Fluoridation of the water supply to Lismore and Ballina moved a step closer yesterday after the award of the tender to build four dosing plants, but anti-fluoride campaigners may yet continue their fight to stop it.

Rous Water announced yesterday that the tender had been accepted for the building of the four plants at Clunes, Corndale, Dorrougby and Knockrow, with the state health department to cover the initial cost of around $2.7 million.

Anti-fluoride campaigner Al Oshlack told ABC North Coast that he attended the meeting to advise delegates they could be in a legally tricky situation if they voted to go ahead with plan.

Mr Oshlack said the argument by pro-fluoride supporters was that it was given as a therapy to stop tooth cavities. Mr Oshlack argued that if that was the case, then fluoride would be a medicine requiring a licence from the Therapeutic Goods Administration (TGA).

The vote by Rous Water councillors to award tender was carried 4-3.

Chair of Rous Water, Cr Sue Meehan, told the ABC the project was costly due to Byron Shire Council’s decision to opt out of the plan.

Cr Meehan said because Byron was excluded from the dosing-plant network, four sites have to built instead of two, which meant a doubling of the price of the plants including their ongoing maintenance.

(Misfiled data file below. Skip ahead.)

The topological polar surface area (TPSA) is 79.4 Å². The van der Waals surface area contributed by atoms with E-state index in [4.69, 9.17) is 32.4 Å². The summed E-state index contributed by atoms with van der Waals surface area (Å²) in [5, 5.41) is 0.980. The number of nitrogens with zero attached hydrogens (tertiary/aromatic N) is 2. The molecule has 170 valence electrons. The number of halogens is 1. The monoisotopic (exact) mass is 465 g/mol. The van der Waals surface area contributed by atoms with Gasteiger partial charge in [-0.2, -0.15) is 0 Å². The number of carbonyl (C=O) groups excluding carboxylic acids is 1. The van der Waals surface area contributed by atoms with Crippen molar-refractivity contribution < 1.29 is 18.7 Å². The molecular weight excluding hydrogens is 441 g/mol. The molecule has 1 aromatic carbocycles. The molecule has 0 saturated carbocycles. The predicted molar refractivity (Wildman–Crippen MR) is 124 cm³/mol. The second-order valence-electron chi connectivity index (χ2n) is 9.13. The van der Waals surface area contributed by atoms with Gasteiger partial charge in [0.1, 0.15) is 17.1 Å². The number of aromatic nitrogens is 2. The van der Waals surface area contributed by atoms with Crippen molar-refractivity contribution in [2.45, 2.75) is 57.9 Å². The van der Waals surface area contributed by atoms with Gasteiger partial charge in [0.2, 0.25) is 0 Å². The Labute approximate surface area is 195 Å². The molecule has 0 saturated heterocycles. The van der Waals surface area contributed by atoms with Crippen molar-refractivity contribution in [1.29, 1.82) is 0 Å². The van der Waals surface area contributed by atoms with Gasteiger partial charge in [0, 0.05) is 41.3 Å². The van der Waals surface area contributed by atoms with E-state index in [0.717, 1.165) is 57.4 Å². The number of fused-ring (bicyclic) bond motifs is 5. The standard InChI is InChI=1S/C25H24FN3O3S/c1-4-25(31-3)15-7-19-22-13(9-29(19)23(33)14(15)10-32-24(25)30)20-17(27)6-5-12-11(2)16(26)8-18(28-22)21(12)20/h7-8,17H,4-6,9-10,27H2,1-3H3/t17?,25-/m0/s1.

Meanwhile,  the Fluoride Action Network Australia (FAN) has accused Australia’s National Medical Research Council (NHMRC) of ‘extreme bias’ in the makeup of the committee set to review water fluoridation’s health effects.

According to FAN, the NHMRC has stacked its new fluoride committee with at least nine members who have publicly advocated for water fluoridation.

An additional five members of the new committee have also publicly advocated for water fluoridation, making fluoridation advocates to be a majority of the 15 member NHMRC committee, according to Merilyn Haines, president of FAN Australia.

Ms Haines said four of the committee members weree well known fluoridation activists who had all also received significant grant funding from the NHMRC and all have used their own publications to promote fluoridation.

She said two of committee members had been involved in court cases ‘to assist fluoridation being forced on NSW residents’.

‘It appears that the NHMRC CEO has also not invited anyone who is opposed to fluoridation to join the committee despite the NHMRC claiming in late 2013 and early 2014 that their review process will be open and transparent and would include anti-fluoride representatives,’ Ms Haines said.

‘It is now August and the NHMRC has still not disclosed the committee members’ conflicts of interests even though the new committee commenced official meetings in June after being appointed by the CEO in May 2014.

‘The NHMRC have invited the public to submit evidence on fluoridation health effects but the public has been allowed only one month to submit evidence, despite the planned two year review timeline.

‘The NHMRC have also said they will reject personal evidence of harm such as medical histories, case notes etc from members of public.

‘The NHMRC’s intention to do such an extremely biased and deliberately skewed review of water fluoridation is dishonest, it brings disrepute to Australian medical research and is fraudulent use of taxpayer’s money.

‘How can anyone ever take the NHMRC seriously again when they descend to this sort of tactics to protect fluoridation, an outdated practice that most of the world countries don’t even do,’ she said.